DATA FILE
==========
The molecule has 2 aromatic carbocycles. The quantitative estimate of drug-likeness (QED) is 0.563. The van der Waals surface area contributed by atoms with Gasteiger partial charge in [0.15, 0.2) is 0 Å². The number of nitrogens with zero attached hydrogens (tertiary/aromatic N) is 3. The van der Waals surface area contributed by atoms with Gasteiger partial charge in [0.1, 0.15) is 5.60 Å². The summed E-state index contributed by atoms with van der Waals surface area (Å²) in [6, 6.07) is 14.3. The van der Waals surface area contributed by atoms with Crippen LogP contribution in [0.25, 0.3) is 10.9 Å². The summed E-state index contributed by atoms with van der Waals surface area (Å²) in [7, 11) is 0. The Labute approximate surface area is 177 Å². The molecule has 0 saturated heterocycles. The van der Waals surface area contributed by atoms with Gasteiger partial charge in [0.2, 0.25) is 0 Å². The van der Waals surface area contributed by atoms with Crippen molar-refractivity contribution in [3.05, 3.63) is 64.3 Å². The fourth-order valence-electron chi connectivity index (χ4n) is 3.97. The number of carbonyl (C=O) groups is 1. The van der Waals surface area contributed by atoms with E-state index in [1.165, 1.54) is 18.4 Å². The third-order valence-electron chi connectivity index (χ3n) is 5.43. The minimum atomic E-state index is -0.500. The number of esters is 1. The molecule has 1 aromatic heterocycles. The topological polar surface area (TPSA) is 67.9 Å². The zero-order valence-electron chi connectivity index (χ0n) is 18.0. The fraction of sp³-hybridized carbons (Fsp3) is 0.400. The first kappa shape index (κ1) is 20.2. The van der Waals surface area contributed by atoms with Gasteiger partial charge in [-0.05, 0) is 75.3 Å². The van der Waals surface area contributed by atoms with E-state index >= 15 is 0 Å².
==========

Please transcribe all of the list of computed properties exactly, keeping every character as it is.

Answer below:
The molecule has 2 aromatic carbocycles. The quantitative estimate of drug-likeness (QED) is 0.563. The van der Waals surface area contributed by atoms with Gasteiger partial charge in [0.15, 0.2) is 0 Å². The number of nitrogens with zero attached hydrogens (tertiary/aromatic N) is 3. The van der Waals surface area contributed by atoms with Gasteiger partial charge in [0.1, 0.15) is 5.60 Å². The summed E-state index contributed by atoms with van der Waals surface area (Å²) in [6, 6.07) is 14.3. The van der Waals surface area contributed by atoms with Crippen LogP contribution in [0.25, 0.3) is 10.9 Å². The summed E-state index contributed by atoms with van der Waals surface area (Å²) in [7, 11) is 0. The Labute approximate surface area is 177 Å². The molecule has 0 saturated heterocycles. The van der Waals surface area contributed by atoms with Gasteiger partial charge in [0.2, 0.25) is 0 Å². The van der Waals surface area contributed by atoms with Crippen molar-refractivity contribution in [3.05, 3.63) is 64.3 Å². The fourth-order valence-electron chi connectivity index (χ4n) is 3.97. The number of carbonyl (C=O) groups is 1. The van der Waals surface area contributed by atoms with E-state index in [1.165, 1.54) is 18.4 Å². The third-order valence-electron chi connectivity index (χ3n) is 5.43. The minimum atomic E-state index is -0.500. The number of esters is 1. The molecule has 1 aromatic heterocycles. The topological polar surface area (TPSA) is 67.9 Å². The zero-order valence-electron chi connectivity index (χ0n) is 18.0. The fraction of sp³-hybridized carbons (Fsp3) is 0.400. The first kappa shape index (κ1) is 20.2. The van der Waals surface area contributed by atoms with Gasteiger partial charge in [-0.05, 0) is 75.3 Å². The van der Waals surface area contributed by atoms with E-state index >= 15 is 0 Å².